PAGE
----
The White House on Monday announced its intent to end sanction waivers to countries still importing revenue-generating oil from Iran.
The White House on Monday announced it’s intent to end sanction waivers to countries still importing oil from Iran.
“We will no longer grant any exemptions, going to zero across the board,” Secretary of State Mike Pompeo said. “We will continue to enforce sanctions and monitor compliance.”
The waivers to the U.S. sanctions for Iranian oil imports end May 2, a year after the U.S. ended its participation in the 2015 Iranian nuclear deal. At first countries were given six months to cut off oil ties with Iran, but were granted an additional six months by the U.S.
Asian countries, such as China, South Korea, India, Taiwan and Japan, as well as Europe’s Greece and Turkey, have remained significant importers of Iranian crude.
The White House said this latest move to enforce sanctions “aims to bring Iran’s oil exports to zero, denying the regime its principal source of revenue,” without disrupting world oil markets.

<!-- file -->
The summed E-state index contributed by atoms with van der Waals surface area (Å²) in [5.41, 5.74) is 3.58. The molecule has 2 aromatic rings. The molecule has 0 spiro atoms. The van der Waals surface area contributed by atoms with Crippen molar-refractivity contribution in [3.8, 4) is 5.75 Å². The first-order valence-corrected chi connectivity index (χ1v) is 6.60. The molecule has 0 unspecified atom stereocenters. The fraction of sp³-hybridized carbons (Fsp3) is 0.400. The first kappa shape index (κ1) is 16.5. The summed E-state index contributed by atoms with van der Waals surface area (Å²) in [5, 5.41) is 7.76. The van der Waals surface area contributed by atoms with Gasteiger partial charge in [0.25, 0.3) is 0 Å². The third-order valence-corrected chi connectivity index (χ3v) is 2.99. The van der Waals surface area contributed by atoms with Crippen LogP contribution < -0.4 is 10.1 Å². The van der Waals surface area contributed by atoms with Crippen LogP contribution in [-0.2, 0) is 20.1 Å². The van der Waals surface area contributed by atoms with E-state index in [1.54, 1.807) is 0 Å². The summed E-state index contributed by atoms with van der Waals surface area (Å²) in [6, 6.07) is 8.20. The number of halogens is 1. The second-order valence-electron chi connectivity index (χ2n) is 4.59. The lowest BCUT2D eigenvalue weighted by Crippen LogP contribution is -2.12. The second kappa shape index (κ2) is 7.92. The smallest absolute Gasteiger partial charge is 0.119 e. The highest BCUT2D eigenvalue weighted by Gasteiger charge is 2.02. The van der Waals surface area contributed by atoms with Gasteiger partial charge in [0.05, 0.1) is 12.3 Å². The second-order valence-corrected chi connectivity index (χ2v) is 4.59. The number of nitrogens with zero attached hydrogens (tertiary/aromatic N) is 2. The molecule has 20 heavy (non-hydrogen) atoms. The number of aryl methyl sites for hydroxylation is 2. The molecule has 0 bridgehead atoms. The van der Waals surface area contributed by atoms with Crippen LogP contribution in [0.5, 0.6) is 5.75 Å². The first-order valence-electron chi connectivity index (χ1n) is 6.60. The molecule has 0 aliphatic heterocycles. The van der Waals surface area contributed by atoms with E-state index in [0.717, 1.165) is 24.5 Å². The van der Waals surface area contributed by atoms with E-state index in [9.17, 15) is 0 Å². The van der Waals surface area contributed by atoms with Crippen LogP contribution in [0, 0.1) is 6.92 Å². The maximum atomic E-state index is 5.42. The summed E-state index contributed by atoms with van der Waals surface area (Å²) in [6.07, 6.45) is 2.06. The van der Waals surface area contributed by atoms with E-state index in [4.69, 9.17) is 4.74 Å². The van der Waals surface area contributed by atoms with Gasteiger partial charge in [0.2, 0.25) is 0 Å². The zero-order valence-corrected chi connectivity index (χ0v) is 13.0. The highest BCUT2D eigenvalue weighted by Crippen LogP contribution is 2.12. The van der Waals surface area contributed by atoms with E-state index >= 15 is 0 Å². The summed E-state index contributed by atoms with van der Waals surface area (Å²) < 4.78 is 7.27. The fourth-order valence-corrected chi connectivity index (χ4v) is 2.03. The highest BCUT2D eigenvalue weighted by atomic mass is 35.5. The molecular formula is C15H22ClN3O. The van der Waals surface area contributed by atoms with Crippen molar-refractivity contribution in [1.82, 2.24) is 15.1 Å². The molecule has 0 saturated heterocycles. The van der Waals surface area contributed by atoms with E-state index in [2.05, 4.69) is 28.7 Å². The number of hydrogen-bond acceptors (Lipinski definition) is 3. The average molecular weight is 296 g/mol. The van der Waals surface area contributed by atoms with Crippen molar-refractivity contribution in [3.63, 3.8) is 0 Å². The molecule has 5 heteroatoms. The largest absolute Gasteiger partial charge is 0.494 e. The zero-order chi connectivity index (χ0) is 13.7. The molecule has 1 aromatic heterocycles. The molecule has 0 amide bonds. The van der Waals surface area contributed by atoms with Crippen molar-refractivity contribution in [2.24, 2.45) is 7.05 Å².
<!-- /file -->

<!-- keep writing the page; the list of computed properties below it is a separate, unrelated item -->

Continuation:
Pompeo said the U.S. is working with oil-producing countries, such as Saudi Arabia and the United Arab Emirates, as well as American oil companies, to ensure overseas oil markets are sufficiently supplied.
As a result of the Trump administration’s sanctions, Iran’s currency already has lost more than two-thirds of its value. More than 100 companies have ceased doing business in the Persian Gulf country, according to the White House.
“The United States is sending a clear message to the Iranian regime that its destabilizing activities and global terrorist campaign has serious consequences,” the White House said.